(April 18, 2017)

The goal of today’s session was to get everyone familiar with what typical functions look like. Over the weeks we’ll be ramping this up. Today, though, was the first session of a six-week “Picnie Math” course on functions designed for students approximately age 10-13. We had a circle of 13 students ages 9-14 picnicking on the grounds of Awbury Arboretum. I hope we have such lovely weather every Tuesday!


We started with a series of Function Machines. The students had a lot of fun designing the machine and coming up with fun sounds it makes. I’ve never done function machines with students this old and didn’t know how it would go over with them in a group. I know tweens and teens are playful individually and in small groups, but here they were in a larger group, and no one knew everyone in the group. But within minutes, they were joyfully playing. No is ever too old for function machines!

They named the first one Bob. With a slight revision and new rule, the old Bob became Bob 1.0 and the new Bob became Bob 2.0. Now that the students had the hang of how to do this, they were clamoring for the addition to Bill Cipher to Bob to create Bob 3.0. I had no idea who Bill Chipher is and wasn’t doing well drawing according to their instructions, so R came up to the board, took the marker out of my hand, and took over. Bob 3.0 was renamed Bob & Bill. This machine took numbers, doubled them, and added 1. (Remember that for later.)


Bob 4.0, which was renamed Robert, led to some interesting debate. No matter what number the students put in, the “out” number was 1. Most agreed that the machines makes every number become 1. M argued that the rule could be that it divides each number by itself. Several students then said it could be any number of rules. Then came the real mathematical thinking: Can we be certain? How could we test? Could we put a certain number in to determine whether it’s turning things into one or dividing them by themselves? “What if you put in infinity?” Said M. Out comes 1. “What if you put in zero?” Still you get one. Then everyone agreed that the rule was not dividing a number by itself. I stressed that we need proof, so no one thought we had proven what the rule is for sure, just that we had disproven one conjecture about it.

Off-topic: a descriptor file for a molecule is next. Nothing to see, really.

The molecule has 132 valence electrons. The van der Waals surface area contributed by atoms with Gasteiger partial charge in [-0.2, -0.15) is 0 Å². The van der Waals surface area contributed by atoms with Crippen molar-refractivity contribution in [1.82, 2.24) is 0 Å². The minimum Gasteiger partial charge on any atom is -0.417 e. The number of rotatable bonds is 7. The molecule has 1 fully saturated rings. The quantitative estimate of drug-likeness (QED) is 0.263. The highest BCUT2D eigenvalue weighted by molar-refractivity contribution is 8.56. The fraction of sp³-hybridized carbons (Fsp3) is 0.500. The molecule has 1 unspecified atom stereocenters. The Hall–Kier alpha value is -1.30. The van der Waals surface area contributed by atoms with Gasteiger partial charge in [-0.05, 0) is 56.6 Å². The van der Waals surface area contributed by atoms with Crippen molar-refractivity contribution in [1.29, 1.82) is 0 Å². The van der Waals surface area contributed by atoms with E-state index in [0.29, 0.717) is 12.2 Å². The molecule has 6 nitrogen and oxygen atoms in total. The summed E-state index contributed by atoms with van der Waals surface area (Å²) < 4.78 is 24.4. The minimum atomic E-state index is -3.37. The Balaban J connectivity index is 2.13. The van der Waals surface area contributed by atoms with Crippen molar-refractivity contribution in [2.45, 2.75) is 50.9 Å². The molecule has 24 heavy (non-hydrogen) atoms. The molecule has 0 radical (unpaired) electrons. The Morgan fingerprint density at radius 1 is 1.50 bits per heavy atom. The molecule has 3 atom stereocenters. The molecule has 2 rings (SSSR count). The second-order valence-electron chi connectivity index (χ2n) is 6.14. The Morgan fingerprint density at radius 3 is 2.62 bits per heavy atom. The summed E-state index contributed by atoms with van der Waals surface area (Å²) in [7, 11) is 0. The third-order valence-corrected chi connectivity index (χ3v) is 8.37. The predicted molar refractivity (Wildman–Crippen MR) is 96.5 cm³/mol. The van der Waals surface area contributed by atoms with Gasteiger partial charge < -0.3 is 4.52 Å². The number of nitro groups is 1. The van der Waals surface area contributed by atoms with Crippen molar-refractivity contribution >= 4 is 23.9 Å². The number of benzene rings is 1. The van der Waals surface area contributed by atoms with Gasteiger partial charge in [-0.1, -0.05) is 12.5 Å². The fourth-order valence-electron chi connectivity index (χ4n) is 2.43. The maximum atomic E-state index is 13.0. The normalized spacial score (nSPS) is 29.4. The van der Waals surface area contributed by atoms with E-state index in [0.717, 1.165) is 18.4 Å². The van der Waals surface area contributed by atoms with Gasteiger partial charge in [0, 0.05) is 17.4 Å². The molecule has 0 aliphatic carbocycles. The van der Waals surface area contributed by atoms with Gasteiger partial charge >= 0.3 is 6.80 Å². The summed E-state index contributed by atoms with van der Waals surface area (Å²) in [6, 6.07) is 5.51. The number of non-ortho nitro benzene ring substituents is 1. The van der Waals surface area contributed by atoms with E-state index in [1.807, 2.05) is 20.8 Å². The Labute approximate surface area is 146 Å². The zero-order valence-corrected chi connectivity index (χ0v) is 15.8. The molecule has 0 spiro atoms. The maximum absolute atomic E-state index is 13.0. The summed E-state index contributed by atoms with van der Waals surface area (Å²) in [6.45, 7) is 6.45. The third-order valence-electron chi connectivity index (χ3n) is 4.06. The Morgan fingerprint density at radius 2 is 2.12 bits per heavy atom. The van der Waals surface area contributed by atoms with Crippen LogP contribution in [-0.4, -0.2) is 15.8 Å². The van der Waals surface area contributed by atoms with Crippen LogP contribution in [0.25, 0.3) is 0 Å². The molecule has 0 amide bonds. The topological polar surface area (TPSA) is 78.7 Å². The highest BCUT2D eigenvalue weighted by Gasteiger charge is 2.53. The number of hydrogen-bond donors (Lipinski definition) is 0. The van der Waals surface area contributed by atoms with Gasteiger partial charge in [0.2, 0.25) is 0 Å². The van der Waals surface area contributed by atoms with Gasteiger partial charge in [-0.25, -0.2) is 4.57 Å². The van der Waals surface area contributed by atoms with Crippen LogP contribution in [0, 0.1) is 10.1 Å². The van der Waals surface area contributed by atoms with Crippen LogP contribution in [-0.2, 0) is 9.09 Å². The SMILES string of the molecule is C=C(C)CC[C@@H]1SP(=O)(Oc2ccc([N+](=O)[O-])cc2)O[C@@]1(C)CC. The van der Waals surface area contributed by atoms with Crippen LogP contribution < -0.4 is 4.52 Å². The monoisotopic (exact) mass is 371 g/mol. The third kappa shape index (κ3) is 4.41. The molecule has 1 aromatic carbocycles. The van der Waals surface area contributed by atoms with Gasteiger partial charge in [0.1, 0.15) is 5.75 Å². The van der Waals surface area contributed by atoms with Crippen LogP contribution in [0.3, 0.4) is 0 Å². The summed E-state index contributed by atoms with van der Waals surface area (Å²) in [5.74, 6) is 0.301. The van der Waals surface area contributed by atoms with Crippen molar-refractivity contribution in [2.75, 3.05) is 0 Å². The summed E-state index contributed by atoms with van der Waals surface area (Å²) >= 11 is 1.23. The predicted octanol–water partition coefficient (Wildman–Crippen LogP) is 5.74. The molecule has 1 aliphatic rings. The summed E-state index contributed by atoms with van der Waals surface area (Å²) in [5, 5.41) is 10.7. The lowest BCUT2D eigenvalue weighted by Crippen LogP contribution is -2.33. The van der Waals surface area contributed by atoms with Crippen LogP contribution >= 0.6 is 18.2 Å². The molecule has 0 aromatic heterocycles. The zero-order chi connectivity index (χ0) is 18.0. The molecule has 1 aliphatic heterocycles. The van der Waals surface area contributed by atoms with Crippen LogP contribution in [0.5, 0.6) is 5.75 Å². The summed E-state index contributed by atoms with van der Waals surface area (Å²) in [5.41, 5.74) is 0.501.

“Fold a piece of string in half. While it is folded, make 1 cut. How many pieces of string do you have? Continue with another piece of string folded in half, making 2, 3, 4, and 5 cuts.” We didn’t have any string so I passed out long, thin strips of newspaper instead. It turned out to matter greatly. You can do things with paper strips that you can’t do with string. What if you cut the strip in half lengthwise, wondered the students? That changes the problem. (Fun!) We had to make sure that we only did with the strips what you can actually do with string to do the problem as intended. “What is the point of this activity?” I asked.

“To get us bored so we fall asleep?” joked J.

“No,” said S, “it’s so you can see a pattern – that the number of pieces is always 1 more than double the number of cuts, since you have that folded section on the end.” This from the youngest in the group; most of the older kids didn’t have a clue what he was talking about until they played with the strips and scissors some more.

“You’re absolutely right,” I said, “although I was thinking about something else. Can you tell that you’re creating a function here?”

“It’s Bob and Bill!” exclaimed M. I also find it exciting to realize how many things in math are telling an analogous story.

“This is a function machine,” I said. “You can express functions in lots of ways. What would be the input and output numbers here?” We wrote them on the board in a table, function-machine style.



“This next problem,” I said, “was created by a Columbian mathematician named Bernardo Recamán Santos, who is still working in Columbia.” Many eyes opened widely in class, as S had just returned from Columbia and many of the students knew it. “You mean the District of Columbia, not Columbia-Columbia, right?” asked someone doubtfully.